Millwall aren’t half as racist as you think

Where would you rather come from, Pakistan or Liverpool? Assuming you were somehow given a retrospective choice in the matter. It is not too tough a call for me. I could just about suffer being accused of a ‘cheeky’ wit and perhaps a sense of victimhood — both qualities maybe unfairly associated with Scousers — simply for the benefit of being born in England: it’s Liverpool for me, all the livelong day. This was the question posed, in an extremely offensive truncated form, by a minuscule sub-section of Millwall supporters during the side’s otherwise heroic victory over Everton in the FA Cup last Saturday. By minuscule I mean something well

Is France on the verge of class war between Yellow Vests and Red Scarves? | 28 January 2019

The first thing that struck me when I emerged from the metro station onto the Place de la Nation was the amount of corduroy. It was without doubt the trouser material of choice for the middle-aged men participating in Sunday’s inaugural Red Scarf (Foulard Rouge) rally in support of the Republic and its institutions. As I meandered through the crowd, which numbered only half of the 20,000 hoped for by the organisers, I was also surprised by the number of blue and gold flags. Some demonstrators were waving the EU banner and others were wrapped in it, like football fans on their way to a World Cup match. I spied a

Alex Salmond’s arrest is the latest twist in an extraordinary drama

This morning Police Scotland announced that a 64 year old man had been arrested and charged with unknown offences. Not just any 64 year-old man, however, but Alex Salmond, former first minister of Scotland, twice leader of the SNP, and the politician who, more than any other, led Scotland to the brink of independence. Even if Salmond did not quite achieve that, his SNP still replaced Labour as the natural party of government. Salmond will appear in court this afternoon. I wrote about this for last week’s Spectator: here is the article.  Amid the wreckage of a Brexit process that has disrupted every aspect of British political life, it is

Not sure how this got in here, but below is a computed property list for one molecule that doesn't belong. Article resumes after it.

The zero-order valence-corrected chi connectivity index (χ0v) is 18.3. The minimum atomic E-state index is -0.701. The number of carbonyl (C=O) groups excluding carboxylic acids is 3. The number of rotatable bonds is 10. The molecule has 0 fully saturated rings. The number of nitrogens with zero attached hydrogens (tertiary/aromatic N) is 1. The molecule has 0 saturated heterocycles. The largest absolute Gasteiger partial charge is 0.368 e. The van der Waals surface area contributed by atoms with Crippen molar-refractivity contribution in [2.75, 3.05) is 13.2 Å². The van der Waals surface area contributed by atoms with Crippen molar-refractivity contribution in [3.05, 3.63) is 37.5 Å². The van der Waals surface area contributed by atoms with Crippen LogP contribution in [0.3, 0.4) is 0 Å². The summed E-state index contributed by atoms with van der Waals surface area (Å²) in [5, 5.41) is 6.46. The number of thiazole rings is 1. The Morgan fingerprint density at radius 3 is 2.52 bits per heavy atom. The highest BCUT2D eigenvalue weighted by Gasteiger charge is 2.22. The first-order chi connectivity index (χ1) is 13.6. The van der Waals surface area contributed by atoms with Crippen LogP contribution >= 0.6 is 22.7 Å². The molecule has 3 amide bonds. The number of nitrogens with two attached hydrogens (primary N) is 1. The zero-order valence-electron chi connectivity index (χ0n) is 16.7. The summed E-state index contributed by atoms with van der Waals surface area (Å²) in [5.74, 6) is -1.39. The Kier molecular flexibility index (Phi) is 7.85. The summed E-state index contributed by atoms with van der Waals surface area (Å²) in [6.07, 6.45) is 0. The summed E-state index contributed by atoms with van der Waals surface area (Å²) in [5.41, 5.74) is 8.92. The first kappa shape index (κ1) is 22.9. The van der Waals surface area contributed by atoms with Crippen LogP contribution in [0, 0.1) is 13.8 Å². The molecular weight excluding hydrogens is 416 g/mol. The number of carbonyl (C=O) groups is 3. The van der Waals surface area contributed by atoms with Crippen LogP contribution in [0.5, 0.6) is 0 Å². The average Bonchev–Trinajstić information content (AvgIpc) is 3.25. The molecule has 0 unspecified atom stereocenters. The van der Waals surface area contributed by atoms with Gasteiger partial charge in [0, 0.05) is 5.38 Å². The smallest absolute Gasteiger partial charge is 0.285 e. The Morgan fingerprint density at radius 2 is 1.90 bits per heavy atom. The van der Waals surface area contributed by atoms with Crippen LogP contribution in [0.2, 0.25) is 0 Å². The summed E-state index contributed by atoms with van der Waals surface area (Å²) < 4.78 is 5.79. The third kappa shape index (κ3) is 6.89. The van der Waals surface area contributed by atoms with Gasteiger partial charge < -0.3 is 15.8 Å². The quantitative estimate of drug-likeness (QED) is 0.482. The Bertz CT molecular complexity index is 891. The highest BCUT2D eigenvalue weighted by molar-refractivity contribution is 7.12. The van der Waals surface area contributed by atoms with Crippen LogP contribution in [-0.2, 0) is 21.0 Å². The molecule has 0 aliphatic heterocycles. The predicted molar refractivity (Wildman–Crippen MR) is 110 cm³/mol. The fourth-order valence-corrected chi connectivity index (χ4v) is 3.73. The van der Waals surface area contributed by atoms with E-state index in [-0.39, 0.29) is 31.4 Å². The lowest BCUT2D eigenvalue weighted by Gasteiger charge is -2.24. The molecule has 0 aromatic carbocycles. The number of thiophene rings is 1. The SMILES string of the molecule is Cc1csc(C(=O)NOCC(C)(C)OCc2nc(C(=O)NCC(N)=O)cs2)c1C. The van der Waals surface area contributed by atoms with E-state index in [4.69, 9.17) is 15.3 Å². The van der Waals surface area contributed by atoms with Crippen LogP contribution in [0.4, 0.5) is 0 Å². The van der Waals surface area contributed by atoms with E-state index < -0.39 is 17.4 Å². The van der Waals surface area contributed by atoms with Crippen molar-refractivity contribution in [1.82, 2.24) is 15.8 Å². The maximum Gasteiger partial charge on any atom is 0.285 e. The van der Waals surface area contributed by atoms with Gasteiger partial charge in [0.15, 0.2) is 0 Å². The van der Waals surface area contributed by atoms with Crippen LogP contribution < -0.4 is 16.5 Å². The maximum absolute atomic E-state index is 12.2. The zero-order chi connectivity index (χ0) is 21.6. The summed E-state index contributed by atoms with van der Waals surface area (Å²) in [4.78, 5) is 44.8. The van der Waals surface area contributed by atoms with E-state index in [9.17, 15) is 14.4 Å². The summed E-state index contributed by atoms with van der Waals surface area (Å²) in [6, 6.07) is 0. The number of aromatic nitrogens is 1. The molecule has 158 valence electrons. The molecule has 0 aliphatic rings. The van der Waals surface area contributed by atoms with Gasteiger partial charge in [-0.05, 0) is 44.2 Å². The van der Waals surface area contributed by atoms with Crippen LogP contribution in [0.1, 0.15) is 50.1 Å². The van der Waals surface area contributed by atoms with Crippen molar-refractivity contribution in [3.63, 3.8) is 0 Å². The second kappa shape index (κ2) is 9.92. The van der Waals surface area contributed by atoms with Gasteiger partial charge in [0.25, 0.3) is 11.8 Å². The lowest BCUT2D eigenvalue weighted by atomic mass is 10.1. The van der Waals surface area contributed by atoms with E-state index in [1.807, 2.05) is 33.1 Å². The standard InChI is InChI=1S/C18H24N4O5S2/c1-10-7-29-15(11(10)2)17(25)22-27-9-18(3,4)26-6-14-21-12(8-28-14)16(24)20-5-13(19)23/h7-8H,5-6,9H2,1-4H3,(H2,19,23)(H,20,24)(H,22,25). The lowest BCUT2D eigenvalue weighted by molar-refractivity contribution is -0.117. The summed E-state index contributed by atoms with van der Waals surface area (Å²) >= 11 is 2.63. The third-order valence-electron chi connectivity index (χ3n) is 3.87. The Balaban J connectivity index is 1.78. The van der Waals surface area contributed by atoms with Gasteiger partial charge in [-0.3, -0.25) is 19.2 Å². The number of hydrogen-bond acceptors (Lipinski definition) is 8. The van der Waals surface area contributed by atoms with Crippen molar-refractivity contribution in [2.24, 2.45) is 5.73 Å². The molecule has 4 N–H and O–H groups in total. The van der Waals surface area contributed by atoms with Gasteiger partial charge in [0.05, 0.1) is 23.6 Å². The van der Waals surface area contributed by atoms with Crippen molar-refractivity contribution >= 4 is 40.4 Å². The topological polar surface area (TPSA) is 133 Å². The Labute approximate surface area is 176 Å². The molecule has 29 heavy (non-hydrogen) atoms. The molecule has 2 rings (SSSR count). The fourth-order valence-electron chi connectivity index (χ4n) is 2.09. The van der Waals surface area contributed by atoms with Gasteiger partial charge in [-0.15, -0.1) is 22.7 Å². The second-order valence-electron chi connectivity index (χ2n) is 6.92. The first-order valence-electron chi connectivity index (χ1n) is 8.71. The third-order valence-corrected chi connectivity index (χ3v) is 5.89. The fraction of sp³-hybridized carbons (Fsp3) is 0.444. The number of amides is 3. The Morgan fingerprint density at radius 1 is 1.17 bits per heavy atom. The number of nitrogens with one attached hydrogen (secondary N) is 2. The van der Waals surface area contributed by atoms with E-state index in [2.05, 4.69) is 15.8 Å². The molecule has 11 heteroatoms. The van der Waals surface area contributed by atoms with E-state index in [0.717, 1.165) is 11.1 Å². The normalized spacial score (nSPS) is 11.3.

In defence of Diane Abbott

The question I had hoped to pose this week was this: “Do people dislike Diane Abbott because she is black and a woman, or because she is useless?” But then I worried that we would come to a fairly definitive conclusion a long time before my allotted 1,000 words had been used up. “The latter, I think,” is the response I have heard time and time again, both from Labour supporters and Tories. For the entire day before Abbott’s appearance on Question Time, in which she thinks she was treated badly on account of the colour of her skin and her gender, my wife had been bouncing around the house

On Nobel Prize winners and Mastermind losers

I once worked my way through two whole books of IQ tests devised by Hans Eysenck and by the time I had finished I was much cleverer than that self-publicising ass Einstein, according to the helpful chart, and quite possibly the cleverest person ever to have walked on the face of the earth. So I came to two conclusions. First, that — as I had long suspected — I was indeed the clever-est person ever to walk the earth and it was pleasant to have this suspicion of mine validated. And second, that one can learn to excel at IQ tests, despite the insistence from their promulgators that they are

Save the rabbits from the predatory BBC

For a while, as a 13-year-old, I was obsessed with rabbits — the consequence of having read Watership Down by Richard Adams. I tried to share my enthusiasm for the book with my parents, but my father told me that he thought the scenario depicted by Adams was ‘improbable’. However, they did consent to take me to that indeterminate, shifting area where the novel is set, with its back legs in Berkshire and its front paws in the last remaining unspoilt quadrant of Hampshire. We were on the way home from a holiday at some grim Methodist guest house in the West Country and were undoubtedly tired from the drive.

Why MPs should not stop legal aid reform

There is never more excitement on the Left than when a Tory MP recants and concludes that his heartless party and its callous social policies are wrong. So it was on Friday when Nigel Evans, MP for Ribble Valley, announced that he had had a ‘road to Damascus conversion’ and realised that David Cameron’s legal aid reforms – which reduced the eligibility for legal aid – had made life harder for those who found themselves on the wrong end of a court case. It wasn’t pure altruism which had led him to this conclusion – Evans himself was acquitted on nine charges of sexual assault in 2014. While the case